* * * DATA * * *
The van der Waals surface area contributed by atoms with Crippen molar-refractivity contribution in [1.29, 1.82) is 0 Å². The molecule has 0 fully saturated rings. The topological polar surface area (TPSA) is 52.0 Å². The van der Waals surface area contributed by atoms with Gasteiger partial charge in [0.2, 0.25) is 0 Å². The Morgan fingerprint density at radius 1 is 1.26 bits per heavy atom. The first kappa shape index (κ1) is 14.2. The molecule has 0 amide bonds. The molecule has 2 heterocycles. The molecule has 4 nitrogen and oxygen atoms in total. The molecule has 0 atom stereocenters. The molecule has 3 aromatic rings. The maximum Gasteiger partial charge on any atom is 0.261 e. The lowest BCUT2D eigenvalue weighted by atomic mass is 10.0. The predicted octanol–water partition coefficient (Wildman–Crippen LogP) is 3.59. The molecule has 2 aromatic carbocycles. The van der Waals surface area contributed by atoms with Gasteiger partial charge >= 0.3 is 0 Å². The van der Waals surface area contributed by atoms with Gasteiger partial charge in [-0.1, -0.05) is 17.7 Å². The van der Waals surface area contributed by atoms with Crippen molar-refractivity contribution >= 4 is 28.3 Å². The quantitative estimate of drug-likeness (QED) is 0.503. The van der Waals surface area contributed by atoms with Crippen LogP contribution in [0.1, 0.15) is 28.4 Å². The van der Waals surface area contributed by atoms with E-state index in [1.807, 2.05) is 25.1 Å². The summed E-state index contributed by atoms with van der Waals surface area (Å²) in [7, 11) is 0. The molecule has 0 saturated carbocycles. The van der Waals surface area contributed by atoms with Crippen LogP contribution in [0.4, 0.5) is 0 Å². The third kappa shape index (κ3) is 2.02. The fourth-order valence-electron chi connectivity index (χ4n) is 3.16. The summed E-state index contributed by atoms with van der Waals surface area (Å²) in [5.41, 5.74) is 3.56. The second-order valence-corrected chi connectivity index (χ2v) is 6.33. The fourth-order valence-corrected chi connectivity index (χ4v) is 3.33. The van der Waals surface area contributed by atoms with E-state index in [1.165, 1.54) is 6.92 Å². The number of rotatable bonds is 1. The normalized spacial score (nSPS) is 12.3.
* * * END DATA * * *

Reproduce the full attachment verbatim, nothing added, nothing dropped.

The van der Waals surface area contributed by atoms with Crippen molar-refractivity contribution in [1.29, 1.82) is 0 Å². The molecule has 0 fully saturated rings. The topological polar surface area (TPSA) is 52.0 Å². The van der Waals surface area contributed by atoms with Gasteiger partial charge in [0.2, 0.25) is 0 Å². The Morgan fingerprint density at radius 1 is 1.26 bits per heavy atom. The first kappa shape index (κ1) is 14.2. The molecule has 0 amide bonds. The molecule has 2 heterocycles. The molecule has 4 nitrogen and oxygen atoms in total. The molecule has 0 atom stereocenters. The molecule has 3 aromatic rings. The maximum Gasteiger partial charge on any atom is 0.261 e. The lowest BCUT2D eigenvalue weighted by atomic mass is 10.0. The predicted octanol–water partition coefficient (Wildman–Crippen LogP) is 3.59. The molecule has 2 aromatic carbocycles. The van der Waals surface area contributed by atoms with Gasteiger partial charge >= 0.3 is 0 Å². The van der Waals surface area contributed by atoms with Gasteiger partial charge in [-0.1, -0.05) is 17.7 Å². The van der Waals surface area contributed by atoms with Crippen molar-refractivity contribution >= 4 is 28.3 Å². The quantitative estimate of drug-likeness (QED) is 0.503. The van der Waals surface area contributed by atoms with Crippen LogP contribution in [0.1, 0.15) is 28.4 Å². The van der Waals surface area contributed by atoms with E-state index in [1.807, 2.05) is 25.1 Å². The summed E-state index contributed by atoms with van der Waals surface area (Å²) in [7, 11) is 0. The molecule has 0 saturated carbocycles. The van der Waals surface area contributed by atoms with Crippen LogP contribution in [0.4, 0.5) is 0 Å². The third kappa shape index (κ3) is 2.02. The fourth-order valence-electron chi connectivity index (χ4n) is 3.16. The summed E-state index contributed by atoms with van der Waals surface area (Å²) in [5.41, 5.74) is 3.56. The second-order valence-corrected chi connectivity index (χ2v) is 6.33. The fourth-order valence-corrected chi connectivity index (χ4v) is 3.33. The van der Waals surface area contributed by atoms with E-state index in [1.165, 1.54) is 6.92 Å². The number of rotatable bonds is 1. The normalized spacial score (nSPS) is 12.3.